Theaters, galleries and museums have been hanging on largely with the help of major gifts, and state and federal money. Successful shows that bring in revenue, Ibrahim said, are now taking place online.
"So if you think about Williamstown Theater Festival, for example, they had a partnership with Audible and they put their programming in ways that it's being shared much larger than it ever would have been,” Ibrahim said.
The streaming revenue may not be as lucrative as ticket sales, Ibrahim said, but musicians and actors and others get paid. Royalties go to writers.
Quite a few theaters have been able to hit pause during the pandemic, laying off staff if they had to. But in Northampton, New Century Theatre, which ran for almost 30 years, permanently closed.
The Westfield News theater writer Mark Auerbach said New Century didn't announce anything prior to turning out the lights.
“Like many small theater companies, they operate with a deficit,” Auerbach said. “They're not producing theater; they can't pay their bills.”
With Broadway on pause, the Bushnell Performing Arts Center in Hartford said it won't be able to stage national tours until late 2021. Exact dates have not yet been announced.
One success story, Auerbach said, is TheaterWorks Hartford, which streams a new live show for audiences every month.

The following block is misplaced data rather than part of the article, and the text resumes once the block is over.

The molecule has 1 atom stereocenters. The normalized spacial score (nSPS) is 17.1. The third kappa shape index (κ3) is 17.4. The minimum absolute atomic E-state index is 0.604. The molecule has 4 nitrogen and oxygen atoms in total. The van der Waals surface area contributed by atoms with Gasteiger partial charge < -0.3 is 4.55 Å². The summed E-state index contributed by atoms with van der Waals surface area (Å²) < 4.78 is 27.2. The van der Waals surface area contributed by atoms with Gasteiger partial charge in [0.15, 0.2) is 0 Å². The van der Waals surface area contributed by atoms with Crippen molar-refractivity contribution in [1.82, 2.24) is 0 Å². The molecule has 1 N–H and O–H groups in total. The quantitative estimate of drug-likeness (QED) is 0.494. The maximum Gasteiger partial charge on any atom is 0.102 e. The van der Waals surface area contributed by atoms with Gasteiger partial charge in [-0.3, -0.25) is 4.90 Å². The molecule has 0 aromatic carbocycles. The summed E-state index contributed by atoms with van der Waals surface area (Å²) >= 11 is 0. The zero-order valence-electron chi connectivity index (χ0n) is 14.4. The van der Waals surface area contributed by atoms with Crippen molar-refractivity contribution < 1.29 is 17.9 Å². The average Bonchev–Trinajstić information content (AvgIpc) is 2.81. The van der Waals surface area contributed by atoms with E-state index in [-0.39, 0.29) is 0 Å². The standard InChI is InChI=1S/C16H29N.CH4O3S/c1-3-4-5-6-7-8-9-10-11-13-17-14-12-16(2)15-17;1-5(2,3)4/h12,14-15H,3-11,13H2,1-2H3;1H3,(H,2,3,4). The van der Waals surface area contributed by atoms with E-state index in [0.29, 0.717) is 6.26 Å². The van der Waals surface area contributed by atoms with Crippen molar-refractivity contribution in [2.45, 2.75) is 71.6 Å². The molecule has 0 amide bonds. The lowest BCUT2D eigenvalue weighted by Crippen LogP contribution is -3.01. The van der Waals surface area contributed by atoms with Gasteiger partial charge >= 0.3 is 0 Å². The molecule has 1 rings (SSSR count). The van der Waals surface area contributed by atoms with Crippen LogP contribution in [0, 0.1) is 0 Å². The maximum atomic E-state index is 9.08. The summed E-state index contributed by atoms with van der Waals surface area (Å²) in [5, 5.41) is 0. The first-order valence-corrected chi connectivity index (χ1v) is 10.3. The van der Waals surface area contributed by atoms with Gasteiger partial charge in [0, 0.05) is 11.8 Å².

“Some plays [are] written specifically to be streamed, like their play ‘Russian Troll Farm,’” Auerbach said.
“Russian Troll Farm” by Sarah Gancher imagines the daily life of professional internet trolls who try to influence American popular opinion. It was named among the plays on The New York Times’ Best Theater of 2020 list.
Looking ahead, Auerbach said Barrington Stage in Pittsfield and the Berkshire Theater Company look like they’ll be up and running this summer, based on their live performances in the summer of 2020.
“They both made impressive strides in working not only with the [local] health departments, but with Actors' Equity, to make sure that they can perform safely for their actors and their audiences.”
It also helps that just a few months ago, each theater was gifted just over a million dollars from a dedicated patron.
So much of the arts industry has been disrupted, and so many creatives are out of work. But playwright Michael Brady, a member of the Berkshire Playwrights Lab in Great Barrington, said people who work in the arts are resilient. They must be.
“Actors go to 100 auditions to get the one role. Writers go through rewrite after rewrite after rewrite,” Brady said. “There's a tenacity, I think, in people who are committed to the arts. They've sacrificed to get where they are.”
Brady also writes poetry. In March, when theaters first went dark, he wrote “On Learning of the Closure of Theaters by Government Decree.” A repeated refrain: “The actors will come back.”
Correction: An earlier version of this story contained incorrect information about when national tours of Broadway shows would return to the Bushnell Performing Arts Center in Hartford. The Bushnell said it plans to resume the programming toward the end of 2021, although no dates have been publicly announced.